From unbiased reporter Tracy Wilkinson unravels the truth about the Vatican, its priests, and exorcisms. Written in a point of view that neither discredits nor acknowledges the existence of the demonic, the book provides testimonies of exorcists and equally counters those testimonies with those from doctors and psychologists.
Wilkinson’s research was done thoroughly and well pieced together in this book. She explored many avenues behind the Church and Catholic teachings, as well as sitting in on an exorcism personally. Her work provided no majority so the book remained in perfect balance of both religious and psychological belief systems.
Books that change my perspective are always worthy of a review. This book expanded the possibilities of what really happens behind religious leadership’s doors. I never would have thought religious leaders to use the devil as a scare tactic, but this book pointed out that many do exactly that to gain followers. So many details like that were included, and I walked away from reading this stronger as a Christian, and more aware of the wiles of the devil.
“These priests and other Vatican officials cannot say demonic possession is an impossibility because it is contained in Church dogma. But they fear—with justification—that this uncomfortable topic will be misinterpreted and sensationalized. They would rather it not be highlighted at all, in deference to more positive, life-affirming aspects of the religion.” (page 3)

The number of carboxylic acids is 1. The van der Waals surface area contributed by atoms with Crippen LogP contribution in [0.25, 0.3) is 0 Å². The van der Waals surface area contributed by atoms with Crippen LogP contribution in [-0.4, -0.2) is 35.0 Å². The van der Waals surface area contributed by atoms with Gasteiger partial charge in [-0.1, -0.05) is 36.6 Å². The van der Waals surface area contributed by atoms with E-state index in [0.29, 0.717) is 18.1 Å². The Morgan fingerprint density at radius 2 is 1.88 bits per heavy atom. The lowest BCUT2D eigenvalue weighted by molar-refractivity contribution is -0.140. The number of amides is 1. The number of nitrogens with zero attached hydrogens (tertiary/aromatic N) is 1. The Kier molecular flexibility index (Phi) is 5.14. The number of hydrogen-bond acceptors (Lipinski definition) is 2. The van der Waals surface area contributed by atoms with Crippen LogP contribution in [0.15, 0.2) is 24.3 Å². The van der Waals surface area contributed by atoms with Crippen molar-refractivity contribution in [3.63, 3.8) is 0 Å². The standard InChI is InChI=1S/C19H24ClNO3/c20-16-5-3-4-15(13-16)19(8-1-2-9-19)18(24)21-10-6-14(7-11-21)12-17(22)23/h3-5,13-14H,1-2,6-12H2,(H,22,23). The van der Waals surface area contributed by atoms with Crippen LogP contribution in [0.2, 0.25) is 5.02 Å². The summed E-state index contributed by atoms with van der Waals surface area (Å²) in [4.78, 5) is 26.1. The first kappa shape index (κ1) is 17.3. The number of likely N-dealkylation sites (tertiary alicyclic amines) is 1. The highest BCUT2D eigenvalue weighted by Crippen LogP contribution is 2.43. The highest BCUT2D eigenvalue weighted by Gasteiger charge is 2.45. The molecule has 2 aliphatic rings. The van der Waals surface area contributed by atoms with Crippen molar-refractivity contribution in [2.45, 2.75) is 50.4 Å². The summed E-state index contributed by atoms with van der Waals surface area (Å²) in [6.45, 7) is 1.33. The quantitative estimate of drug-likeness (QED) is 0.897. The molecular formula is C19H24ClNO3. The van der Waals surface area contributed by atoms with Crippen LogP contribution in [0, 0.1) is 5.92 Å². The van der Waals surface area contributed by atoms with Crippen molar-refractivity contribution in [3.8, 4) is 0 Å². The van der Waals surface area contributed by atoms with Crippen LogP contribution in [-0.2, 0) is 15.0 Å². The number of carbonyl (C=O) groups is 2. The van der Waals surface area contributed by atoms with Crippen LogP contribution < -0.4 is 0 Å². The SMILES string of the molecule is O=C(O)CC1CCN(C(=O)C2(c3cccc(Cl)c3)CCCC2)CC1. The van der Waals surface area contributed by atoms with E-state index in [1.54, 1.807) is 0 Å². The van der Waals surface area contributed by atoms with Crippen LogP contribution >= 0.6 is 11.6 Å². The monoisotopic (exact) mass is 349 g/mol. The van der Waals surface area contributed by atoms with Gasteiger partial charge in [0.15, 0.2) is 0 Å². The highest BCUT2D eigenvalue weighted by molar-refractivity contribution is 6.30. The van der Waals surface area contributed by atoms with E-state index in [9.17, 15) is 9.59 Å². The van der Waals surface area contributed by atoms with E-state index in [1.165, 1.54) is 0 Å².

“The rhythmic incantations of the priest, the patient’s inward focus, the isolation—all can submerge a patient into a trance, a hypnotic-like state that allows subconscious role-playing. A kind of emotional contagion sets in that signals certain behavior to the patient. A good hypnotist can make a patient bark like a dog. An exorcist, less explicitly and unintentionally, could make a patient talk like the devil.” (page 151)
I read this book a month before the show Evil aired on CBS, and thought it must have had some influence on the plot of the television series. Some of the facts in the book were stated in the pilot of Evil by the character David Acosta, and the premise of the book is reflected in the show as the challenge of religion versus mental illness when it comes to the possessed or demonically influenced. Closely similar, both works are worthy of checking out!